Tokyo - A Toyota employee in Japan died of overwork after logging more than 106 hours of overtime in
a month, a judge ruled on Friday, reversing a ministry's earlier
decision not to pay compensation to his widow.
The Toyota Labour Standards Inspection office, a local branch
of Japan's labour ministry, refused to pay the widow the usual
compensation for a spouse's work-related death, saying the man
had only logged 45 hours of overtime in the month before he died,
Japanese media reported.
But the court ruled that the employee had worked far more
than that, said Yomiuri Online, a Japanese news website. The
Nagoya District Court in central Japan said the ruling overturned
the labour ministry's decision.
"We want to think of how to respond to this ruling by
discussing it with relevant agencies," an official at the Toyota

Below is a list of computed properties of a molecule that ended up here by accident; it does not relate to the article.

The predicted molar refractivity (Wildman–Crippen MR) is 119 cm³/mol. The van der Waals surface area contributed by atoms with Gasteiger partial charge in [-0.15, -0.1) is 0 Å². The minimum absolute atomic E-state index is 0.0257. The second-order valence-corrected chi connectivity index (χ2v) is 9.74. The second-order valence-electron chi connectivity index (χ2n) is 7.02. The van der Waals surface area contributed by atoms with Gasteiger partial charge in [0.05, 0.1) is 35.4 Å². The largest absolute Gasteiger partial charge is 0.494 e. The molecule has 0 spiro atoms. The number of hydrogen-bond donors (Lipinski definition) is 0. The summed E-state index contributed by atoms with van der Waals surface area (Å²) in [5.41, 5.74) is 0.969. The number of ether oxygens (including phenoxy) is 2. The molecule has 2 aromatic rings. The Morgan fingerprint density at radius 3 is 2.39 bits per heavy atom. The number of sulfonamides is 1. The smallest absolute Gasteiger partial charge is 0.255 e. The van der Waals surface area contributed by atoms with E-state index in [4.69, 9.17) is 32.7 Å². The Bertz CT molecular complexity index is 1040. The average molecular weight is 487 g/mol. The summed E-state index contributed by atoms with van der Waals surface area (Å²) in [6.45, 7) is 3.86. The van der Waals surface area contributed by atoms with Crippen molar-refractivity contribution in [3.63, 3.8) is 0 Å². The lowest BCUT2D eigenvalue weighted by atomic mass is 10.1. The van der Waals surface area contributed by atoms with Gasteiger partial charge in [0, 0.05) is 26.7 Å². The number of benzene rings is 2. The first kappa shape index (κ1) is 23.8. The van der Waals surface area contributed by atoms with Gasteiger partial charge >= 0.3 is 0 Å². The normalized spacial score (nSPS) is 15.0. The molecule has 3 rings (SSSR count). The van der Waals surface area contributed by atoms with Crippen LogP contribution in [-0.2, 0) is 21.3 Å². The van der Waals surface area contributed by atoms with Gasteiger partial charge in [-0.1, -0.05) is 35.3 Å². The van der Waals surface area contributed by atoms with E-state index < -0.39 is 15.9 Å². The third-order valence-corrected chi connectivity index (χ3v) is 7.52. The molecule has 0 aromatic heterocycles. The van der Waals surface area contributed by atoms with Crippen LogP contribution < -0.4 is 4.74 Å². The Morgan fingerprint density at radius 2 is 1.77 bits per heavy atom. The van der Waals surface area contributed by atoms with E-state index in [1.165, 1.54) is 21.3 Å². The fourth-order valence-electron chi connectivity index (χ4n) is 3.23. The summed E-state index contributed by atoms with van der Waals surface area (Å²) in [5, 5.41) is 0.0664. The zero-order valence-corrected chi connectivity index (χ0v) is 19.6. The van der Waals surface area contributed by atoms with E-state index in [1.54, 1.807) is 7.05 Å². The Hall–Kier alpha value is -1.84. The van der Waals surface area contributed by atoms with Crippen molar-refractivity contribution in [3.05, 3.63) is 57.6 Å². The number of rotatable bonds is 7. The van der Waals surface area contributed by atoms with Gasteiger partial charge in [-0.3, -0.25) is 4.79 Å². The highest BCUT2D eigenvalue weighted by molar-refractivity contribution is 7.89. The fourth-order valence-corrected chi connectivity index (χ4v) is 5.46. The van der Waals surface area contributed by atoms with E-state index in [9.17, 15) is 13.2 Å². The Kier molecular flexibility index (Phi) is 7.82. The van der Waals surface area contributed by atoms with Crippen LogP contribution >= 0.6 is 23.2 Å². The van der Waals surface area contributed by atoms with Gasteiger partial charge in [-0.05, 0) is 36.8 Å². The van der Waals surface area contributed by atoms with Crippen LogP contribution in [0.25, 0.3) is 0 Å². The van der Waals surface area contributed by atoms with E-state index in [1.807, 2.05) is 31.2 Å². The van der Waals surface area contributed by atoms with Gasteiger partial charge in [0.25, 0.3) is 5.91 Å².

Labour Standards Inspection Office told Reuters.
The employee, who was working at a Toyota factory in central
Japan, died of irregular heartbeat in February 2002 after passing
out in the factory about 04:00.
"(The employee) worked for extremely long hours and the
relationship between his work and death is strong," Yomiuri
Online quoted Judge Toshiro Tamiya as saying.
Overworking is a serious issue in Japan, where an average
worker uses less than 50% of paid holidays, according to
In fiscal year 2005-2006, the labour ministry received 315
requests for compensation from the bereaved families of workers
who died of strokes and other illnesses seen as work-related.
Toyota said in a statement it would further improve the
management of its employees' health.